Written by Phil Brown, Badger Bsuhcraft Blog Sunday, 08 May 2011 09:13
With the sun beating down in this the warmest of Springs I can remember we decided to go on a forage for two of my favourite wild foods, both of which grow on some of the salt marshes here in Kent, we found both Marsh Samphire (Salicornia europaea) and Sea Purslane (Halimione portulacoides).
Despite being early in the season to find both the Samphire and Purslane in the best of conditions the weather was too nice not to visit some of the tidal estuaries that bless the coastline of Kent and support such a rich diversity of both flora and fauna.
It was lovely to see so many people outside enjoying walking, twitching (watching wild birds), picnicking and revelling in the outdoors. I am most fortunate to be outside for the vast majority of my time and must say that regardless of the weather I would prefer to be without than within.
As we were hunting for two of my son Ben’s favourites he decided to bring along one of our latest purchases a Bison Bushcraft Snurgle Sac which is a most ingenious foraging and storage bag made from recycled parachutes and 550 paracord designed by our good friend Roger Harrington at Bison Bushcraft. These Snurgle Sacs pack down to nothing, are light weight and have one hundred and one uses to the bushcrafter, forager, camper, Land Rover owner, et al.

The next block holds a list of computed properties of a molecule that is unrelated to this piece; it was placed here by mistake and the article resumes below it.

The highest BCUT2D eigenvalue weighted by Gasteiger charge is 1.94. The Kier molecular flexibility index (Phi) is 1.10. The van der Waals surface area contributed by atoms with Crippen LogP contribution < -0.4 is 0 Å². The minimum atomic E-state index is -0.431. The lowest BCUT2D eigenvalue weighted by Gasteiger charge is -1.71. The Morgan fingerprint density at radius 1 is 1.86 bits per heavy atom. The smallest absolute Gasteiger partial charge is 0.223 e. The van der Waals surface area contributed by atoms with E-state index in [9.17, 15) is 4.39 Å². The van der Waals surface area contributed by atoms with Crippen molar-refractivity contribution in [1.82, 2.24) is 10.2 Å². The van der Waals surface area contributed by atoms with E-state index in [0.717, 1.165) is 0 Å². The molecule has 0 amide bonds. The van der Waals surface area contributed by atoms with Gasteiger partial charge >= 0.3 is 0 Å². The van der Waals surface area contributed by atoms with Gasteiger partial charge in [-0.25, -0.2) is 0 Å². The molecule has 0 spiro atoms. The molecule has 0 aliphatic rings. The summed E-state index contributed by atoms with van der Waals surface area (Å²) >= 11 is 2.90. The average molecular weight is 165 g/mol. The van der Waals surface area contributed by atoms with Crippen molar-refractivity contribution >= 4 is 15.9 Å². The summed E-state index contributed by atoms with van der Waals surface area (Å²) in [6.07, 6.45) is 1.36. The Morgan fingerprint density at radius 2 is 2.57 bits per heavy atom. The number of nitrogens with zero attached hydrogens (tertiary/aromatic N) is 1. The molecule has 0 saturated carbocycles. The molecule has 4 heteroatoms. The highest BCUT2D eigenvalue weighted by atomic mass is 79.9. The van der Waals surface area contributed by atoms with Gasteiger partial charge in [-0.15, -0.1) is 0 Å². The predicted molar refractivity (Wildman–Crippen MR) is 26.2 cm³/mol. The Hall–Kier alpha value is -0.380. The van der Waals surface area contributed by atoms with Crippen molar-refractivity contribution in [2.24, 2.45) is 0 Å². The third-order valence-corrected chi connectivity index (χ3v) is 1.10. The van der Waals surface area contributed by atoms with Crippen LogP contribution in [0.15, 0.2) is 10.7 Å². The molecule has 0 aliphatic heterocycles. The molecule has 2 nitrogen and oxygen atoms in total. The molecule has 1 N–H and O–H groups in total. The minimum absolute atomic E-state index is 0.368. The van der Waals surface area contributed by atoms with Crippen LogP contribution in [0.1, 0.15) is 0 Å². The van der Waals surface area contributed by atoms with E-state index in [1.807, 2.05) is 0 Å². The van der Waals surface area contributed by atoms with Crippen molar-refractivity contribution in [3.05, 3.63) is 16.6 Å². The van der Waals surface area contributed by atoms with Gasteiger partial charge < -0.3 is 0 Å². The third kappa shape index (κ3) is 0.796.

Once we had parked near the salt marshes it took no time at all before Bens was munching on Sea Purslane (Halimione portulacoides). I am always very proud when he can confidently identify any plant or tree and especially more so when he can identify it as being edible and safe to use!
Marsh Samphire (Salicornia europaea) was also known as Glasswort and was burnt so the ashes of this cactus like plant could be collected as they were prized for a source of carbonate of soda which was used in making glass. Generally growing in “miniature forests” this little plant is prized by gastronomes and is truly beautiful when you take a close look.
After filling a small bag with some Purslane we continued to bimble round watching coots, mallards, herons, egrets, cormorants and a host of other bird life. Fortunately the tide was just on the rise and we were able to access some of the muddy creaks that are home for the delicious Marsh Samphire. Now whilst small and not yet at its best we were able to gather sufficient Samphire to bring home, wash and pick through to add as a succulent and salty accompaniment to our evening meal.
One of the beauties of foraging for wild foods is not necessarily finding what you are looking for, I believe this should always be regarded as a bonus. For me it more about the journey and the sharing of the myriad of experiences we encounter on the way and I enjoy sharing these here on the Badger Bushcraft Blog.
Please note, when identifying all plants for food “If in doubt leave it out” – never take chances with wild foods!
A Badger Bushcraft Blog article "How To Pickle Marsh Samphire" can be found here